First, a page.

It was the skin — smooth and hairless as a newborn’s forearm — that I fastened on when I saw Sara Andrews, the first “transwoman” I had ever met, at the Kit Kat Lounge & Supper Club in Boystown, on Chicago’s North Side. The ambiance at the club was glitter balls, silver-leather banquettes, Busby Berkeley dance loops projected onto the walls, and as entertainers a bevy of dressed-to-the-hilt, lip-synching “divas,” as the Kit Kat calls its drag lineup. The Kit Kat is a tourist destination as well as a locals’ favorite, and it was packed, even on a Thursday night. The crowd had two distinct demographic components: at the tables, mostly heterosexual women on a girls’ night out, including a raucous bachelorette party; at the bar, clumps of equally high-spirited gay men in a social world in which the heterosexual ladies on the periphery didn’t exist.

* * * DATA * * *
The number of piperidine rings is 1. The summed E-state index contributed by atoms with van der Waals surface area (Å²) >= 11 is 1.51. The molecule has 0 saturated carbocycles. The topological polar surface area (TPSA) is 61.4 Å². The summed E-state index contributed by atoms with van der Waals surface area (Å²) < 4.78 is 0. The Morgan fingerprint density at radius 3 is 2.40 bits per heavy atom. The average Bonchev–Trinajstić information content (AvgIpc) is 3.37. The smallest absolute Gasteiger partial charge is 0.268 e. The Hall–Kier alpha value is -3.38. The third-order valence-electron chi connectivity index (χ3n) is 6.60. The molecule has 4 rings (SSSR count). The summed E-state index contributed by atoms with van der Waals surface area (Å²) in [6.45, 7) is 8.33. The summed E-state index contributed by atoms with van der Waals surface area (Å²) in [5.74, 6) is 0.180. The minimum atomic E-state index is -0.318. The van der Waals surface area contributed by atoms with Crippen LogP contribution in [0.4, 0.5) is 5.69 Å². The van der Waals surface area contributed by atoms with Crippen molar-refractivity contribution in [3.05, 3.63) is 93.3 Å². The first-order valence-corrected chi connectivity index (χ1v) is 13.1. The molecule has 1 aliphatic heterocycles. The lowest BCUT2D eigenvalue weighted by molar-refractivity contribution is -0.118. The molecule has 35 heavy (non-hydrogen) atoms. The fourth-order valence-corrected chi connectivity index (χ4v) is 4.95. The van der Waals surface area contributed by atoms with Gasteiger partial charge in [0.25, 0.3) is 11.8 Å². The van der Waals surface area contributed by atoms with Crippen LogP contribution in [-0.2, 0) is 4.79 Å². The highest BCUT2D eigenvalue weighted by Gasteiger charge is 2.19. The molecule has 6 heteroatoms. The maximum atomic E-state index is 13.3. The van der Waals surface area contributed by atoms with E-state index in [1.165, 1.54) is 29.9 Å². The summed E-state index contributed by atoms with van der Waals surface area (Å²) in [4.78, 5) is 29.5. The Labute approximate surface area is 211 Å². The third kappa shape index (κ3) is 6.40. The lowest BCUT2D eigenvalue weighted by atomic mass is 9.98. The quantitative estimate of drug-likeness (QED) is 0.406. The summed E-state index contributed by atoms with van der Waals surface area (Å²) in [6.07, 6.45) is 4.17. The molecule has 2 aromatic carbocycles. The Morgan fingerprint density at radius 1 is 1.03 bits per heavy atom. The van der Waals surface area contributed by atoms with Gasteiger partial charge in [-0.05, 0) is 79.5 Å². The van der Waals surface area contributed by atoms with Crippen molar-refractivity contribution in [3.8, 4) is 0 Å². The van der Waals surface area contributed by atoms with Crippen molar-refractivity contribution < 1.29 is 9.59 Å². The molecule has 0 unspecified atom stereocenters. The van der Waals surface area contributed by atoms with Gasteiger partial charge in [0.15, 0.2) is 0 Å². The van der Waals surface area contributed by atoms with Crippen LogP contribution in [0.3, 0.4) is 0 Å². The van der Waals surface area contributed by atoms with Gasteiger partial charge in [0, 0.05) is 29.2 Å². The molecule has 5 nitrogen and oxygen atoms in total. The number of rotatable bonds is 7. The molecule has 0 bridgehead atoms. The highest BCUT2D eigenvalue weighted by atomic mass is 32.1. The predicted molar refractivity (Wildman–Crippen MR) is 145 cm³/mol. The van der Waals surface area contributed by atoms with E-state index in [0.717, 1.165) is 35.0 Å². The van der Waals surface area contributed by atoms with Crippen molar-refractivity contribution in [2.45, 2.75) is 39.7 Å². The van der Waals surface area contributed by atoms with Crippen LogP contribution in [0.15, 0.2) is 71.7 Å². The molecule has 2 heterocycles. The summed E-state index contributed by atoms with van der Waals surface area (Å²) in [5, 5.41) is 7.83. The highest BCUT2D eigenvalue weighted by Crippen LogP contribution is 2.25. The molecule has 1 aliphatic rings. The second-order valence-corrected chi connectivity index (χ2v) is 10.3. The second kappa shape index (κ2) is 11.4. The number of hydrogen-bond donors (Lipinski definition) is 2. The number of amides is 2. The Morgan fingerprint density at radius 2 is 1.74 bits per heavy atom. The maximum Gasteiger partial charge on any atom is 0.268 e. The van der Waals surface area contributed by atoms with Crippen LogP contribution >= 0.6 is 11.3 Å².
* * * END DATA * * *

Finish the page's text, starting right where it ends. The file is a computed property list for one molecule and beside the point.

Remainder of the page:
Sara Andrews, in her mid-30s and wearing stilettos and a lush brunette wig, was quite frankly lovely: tall, elegant, and graceful as she wove among the tables so that audience members could tuck dollar bills into her skimpy cheetah-print bodysuit. My idea of a transgender woman had been Jeffrey Tambor playing the fiftysomething dad who puts on makeup and becomes “Maura” in the Golden Globe-winning Amazon series Transparent (modeled on the 2011 coming-out of Transparent creator Jill Soloway’s own father) — or, possibly, 65-year-old Olympic medalist and Kardashian consort Bruce Jenner, who has had Adam’s apple-reducing surgery and is reportedly undergoing the “transition,” as transgender people call it. Neither the late-middle-aged Tambor (with his string of wives and five children) nor the late-middle-aged Jenner, both with robust physiques and pronounced manjaws, had struck me as especially convincing candidates for femaleness.